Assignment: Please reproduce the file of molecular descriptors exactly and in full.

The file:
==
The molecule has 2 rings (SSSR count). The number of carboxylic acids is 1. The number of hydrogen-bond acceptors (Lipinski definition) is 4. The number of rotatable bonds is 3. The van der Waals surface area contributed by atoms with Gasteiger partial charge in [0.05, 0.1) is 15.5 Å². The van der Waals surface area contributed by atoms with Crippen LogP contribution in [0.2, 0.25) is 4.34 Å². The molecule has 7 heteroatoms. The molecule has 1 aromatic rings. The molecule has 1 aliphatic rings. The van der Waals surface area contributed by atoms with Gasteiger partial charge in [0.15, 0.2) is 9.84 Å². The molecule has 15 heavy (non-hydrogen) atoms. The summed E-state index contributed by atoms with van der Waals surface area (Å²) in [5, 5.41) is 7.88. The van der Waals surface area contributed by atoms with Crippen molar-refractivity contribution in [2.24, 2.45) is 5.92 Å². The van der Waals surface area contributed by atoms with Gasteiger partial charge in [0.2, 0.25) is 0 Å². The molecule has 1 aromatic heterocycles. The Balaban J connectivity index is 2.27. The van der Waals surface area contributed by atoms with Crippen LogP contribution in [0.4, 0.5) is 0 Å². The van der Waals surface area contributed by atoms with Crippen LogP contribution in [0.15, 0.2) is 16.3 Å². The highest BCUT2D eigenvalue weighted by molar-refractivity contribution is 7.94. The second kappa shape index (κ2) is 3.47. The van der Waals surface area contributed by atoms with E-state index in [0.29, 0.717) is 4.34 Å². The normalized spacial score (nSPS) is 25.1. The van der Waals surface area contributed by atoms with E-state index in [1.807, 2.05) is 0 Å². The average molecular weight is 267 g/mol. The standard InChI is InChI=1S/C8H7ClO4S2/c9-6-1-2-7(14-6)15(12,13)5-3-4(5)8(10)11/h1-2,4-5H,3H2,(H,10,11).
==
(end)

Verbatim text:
The molecule has 2 rings (SSSR count). The number of carboxylic acids is 1. The number of hydrogen-bond acceptors (Lipinski definition) is 4. The number of rotatable bonds is 3. The van der Waals surface area contributed by atoms with Gasteiger partial charge in [0.05, 0.1) is 15.5 Å². The van der Waals surface area contributed by atoms with Crippen LogP contribution in [0.2, 0.25) is 4.34 Å². The molecule has 7 heteroatoms. The molecule has 1 aromatic rings. The molecule has 1 aliphatic rings. The van der Waals surface area contributed by atoms with Gasteiger partial charge in [0.15, 0.2) is 9.84 Å². The molecule has 15 heavy (non-hydrogen) atoms. The summed E-state index contributed by atoms with van der Waals surface area (Å²) in [5, 5.41) is 7.88. The van der Waals surface area contributed by atoms with Crippen molar-refractivity contribution in [2.24, 2.45) is 5.92 Å². The van der Waals surface area contributed by atoms with Gasteiger partial charge in [0.2, 0.25) is 0 Å². The molecule has 1 aromatic heterocycles. The Balaban J connectivity index is 2.27. The van der Waals surface area contributed by atoms with Crippen LogP contribution in [0.4, 0.5) is 0 Å². The van der Waals surface area contributed by atoms with Crippen LogP contribution in [0.15, 0.2) is 16.3 Å². The highest BCUT2D eigenvalue weighted by molar-refractivity contribution is 7.94. The second kappa shape index (κ2) is 3.47. The van der Waals surface area contributed by atoms with E-state index in [0.29, 0.717) is 4.34 Å². The normalized spacial score (nSPS) is 25.1. The van der Waals surface area contributed by atoms with E-state index in [1.807, 2.05) is 0 Å². The average molecular weight is 267 g/mol. The standard InChI is InChI=1S/C8H7ClO4S2/c9-6-1-2-7(14-6)15(12,13)5-3-4(5)8(10)11/h1-2,4-5H,3H2,(H,10,11).